The Museum of Hoaxes
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September Morn, the painting that shocked the censor, 1913
Mule elected G.O.P. committeeman, 1938
The boy with the golden tooth, 1593
The Stone-Age Tasaday Hoax, 1971
Swiss peasants harvest spaghetti from trees, 1957
Jennifer Love Hewitt's Disappearing Breasts
Vilcabamba, the town of very old people, 1978
The Great Wall of China Hoax, 1899
The Berners Street Hoax, 1810
Prankster causes volcano to erupt, 1974
Photograph of Mozart’s Widow
Status: Probably a hoax
image Last week the London Times printed a photo that, so it claimed, was the only known photograph of Mozart's widow (Constanze), taken in 1840 at the home of Swiss composer Max Keller when she was 78 years old. (She's supposedly the woman on the far left.) However, the photo has generated controversy online, where a number of scholars have labeled it a hoax.

The Sounds & Fury blog cites Agnes Selby, author of a biography of Constanze Mozart, who writes that:
this is certainly not Constanze but someone's aunt. The whole story was concocted by Keller's grandson... There is absolutely no way she could have traveled to visit Maximillian Keller during the period when the photograph was taken. Contrary to the statements made in the newspaper, Constanze had no contact with Keller since 1826. There is no evidence that she had corresponded with him or visited him.
This is followed up by a message from Dr. Michael Lorenz of the University of Vienna's Institute of Musicology who points out that a) this 'newly discovered' photo has been circulating around since the 1950s and has long been thought to be a hoax, and b) "It was simply not possible in 1840 to take sharp outdoor pictures of people as long as the necessary exposure time still amounted to about three minutes. The first outdoor portraits of human beings originate from the 1850s and the picture in question definitely looks like an amateur snapshot from the 1870s."

However, this latter claim (about the technology for outdoor group-photo taking not existing in the 1840s) is contested by Dan Leeson.

But overall, it doesn't seem that there's any real evidence to suggest the woman in the picture is Constanze Mozart. So this should probably be listed as a hoax.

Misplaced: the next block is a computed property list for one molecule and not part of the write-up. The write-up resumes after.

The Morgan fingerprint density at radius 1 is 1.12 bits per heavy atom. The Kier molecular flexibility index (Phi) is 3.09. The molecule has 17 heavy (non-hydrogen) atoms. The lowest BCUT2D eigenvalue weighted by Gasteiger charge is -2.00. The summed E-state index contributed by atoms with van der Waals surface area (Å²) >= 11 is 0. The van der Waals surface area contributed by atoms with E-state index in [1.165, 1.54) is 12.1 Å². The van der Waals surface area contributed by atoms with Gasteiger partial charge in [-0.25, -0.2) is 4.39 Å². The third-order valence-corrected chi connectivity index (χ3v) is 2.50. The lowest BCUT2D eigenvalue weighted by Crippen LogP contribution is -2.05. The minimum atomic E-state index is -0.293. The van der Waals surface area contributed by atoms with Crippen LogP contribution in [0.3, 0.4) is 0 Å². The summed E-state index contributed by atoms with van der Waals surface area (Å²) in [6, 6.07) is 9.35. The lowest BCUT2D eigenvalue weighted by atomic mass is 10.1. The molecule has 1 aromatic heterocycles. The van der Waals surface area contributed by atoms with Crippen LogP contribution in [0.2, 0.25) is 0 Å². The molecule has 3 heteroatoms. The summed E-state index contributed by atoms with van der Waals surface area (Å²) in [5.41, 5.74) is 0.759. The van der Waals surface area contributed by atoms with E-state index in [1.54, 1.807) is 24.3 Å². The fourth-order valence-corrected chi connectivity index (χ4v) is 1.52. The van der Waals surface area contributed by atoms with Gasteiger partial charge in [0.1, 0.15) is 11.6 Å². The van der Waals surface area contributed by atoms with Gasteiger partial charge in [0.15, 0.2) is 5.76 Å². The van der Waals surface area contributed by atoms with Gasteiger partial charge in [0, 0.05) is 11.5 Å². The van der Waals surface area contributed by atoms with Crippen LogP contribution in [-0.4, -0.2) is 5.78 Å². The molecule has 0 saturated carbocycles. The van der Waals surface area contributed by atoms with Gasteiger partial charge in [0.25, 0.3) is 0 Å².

Categories: History, Photos/Videos
Posted by The Curator on Wed Jul 12, 2006
Comments (5)
Well maybe they can always smudge it up a little and make it a ghost photo, then it wouldn't matter what the year was, only that is was old and creepy.
Posted by Lonewatchman  on  Wed Jul 12, 2006  at  02:13 PM
Dan Leeson is wrong. Yes a fast lens was developed in 1841 and the details of a faster process were published in December of 1840. But the photograph is claimed to have been taken in 1840 BEFORE both both dates and certainly before they were common.

Furthermore, even a 10 second exposure WILL result in some blurring and whitening. This picture lacks either.

All this is so blatantly obvious, to even suggest the picture is authentic pretty much entirely destroys the credibility of the claimant. On the other hand, I've long learned to never underestimate the gullibility of experts.
Posted by Joe  on  Wed Jul 12, 2006  at  02:50 PM
My first reaction when I read this:

Who cares?!?!!?

How is this a hoax? Who really cares enough to make fooling them with this a big deal? If it was Mozart himself, then maybe I could see it, but Mozart's wife??

I anxiously await your answers! wink
Posted by coit  on  Thu Jul 13, 2006  at  08:46 AM
Michael Lorenz is clearly wrong.Leeson was 100% correct. Outside photographs existed since 1838.
And if anyone cared to investigate,listingb Michael Lorenz as a University of Vienna professor is a bit a of stretch. Lorenz has not been employed since 2000. Both him and Leeson spend all their time arguing in internet chat rooms. Serious scholars dismiss them both
Posted by Peter James  in  London  on  Sun May 16, 2010  at  12:36 AM
Both Dan Leeson and Dr.Michael Lorenz are very much regarded in the same light by the Mozart community. They are both recognized as musicologists, not photography experts.Now they are both making suggestions concerning art history with regard to the newest news of a Mozart portrait miniature found to have been possessed by the esteemed and respected Mozarteum in Salzburg for 200 years.

Dr Lorenz has written a harsh review of the discovery in his "blog" that seems to me to be unprofessional at the least.
Oddly enough, Dan Leeson seems to once again be joined at the hip with Lorenz,and has jumped into the fray on the Mozart Forum,a site dedicated to Mozart. I say no good answers come to those that consult musicologists dressed up as photography experts or art historians. I can listen to them on matters pertaining to musical history or archival research on Mozartiana,but please fellows, you are not experts on everything, and surely not on matters of photography or art history. You cannot declare something real or a hoax by the words of people not qualified to deliver qualified opinions in matters outside their expertise. I am in agreement with the above fellow Peter who complains about internet chat rooms and sniping on line.It denagrates true science and does nothing to bring matters forward.Dr Lorenz is welcome to his blog rants, as Dan Leeson can also post what he wants, but serious men of science reject unmeasured anger in argumentation. In other words, if you appear to be filled with contempt in your expressions, there is no quicker way to lose the ear of a qualified listener.
The Mozarteum has the largest collection of authentic Mozart portraits and they remain the final word in Mozart research period.
Posted by Gunther Reisch  in  Vienna Austria  on  Sun Feb 10, 2013  at  02:57 PM
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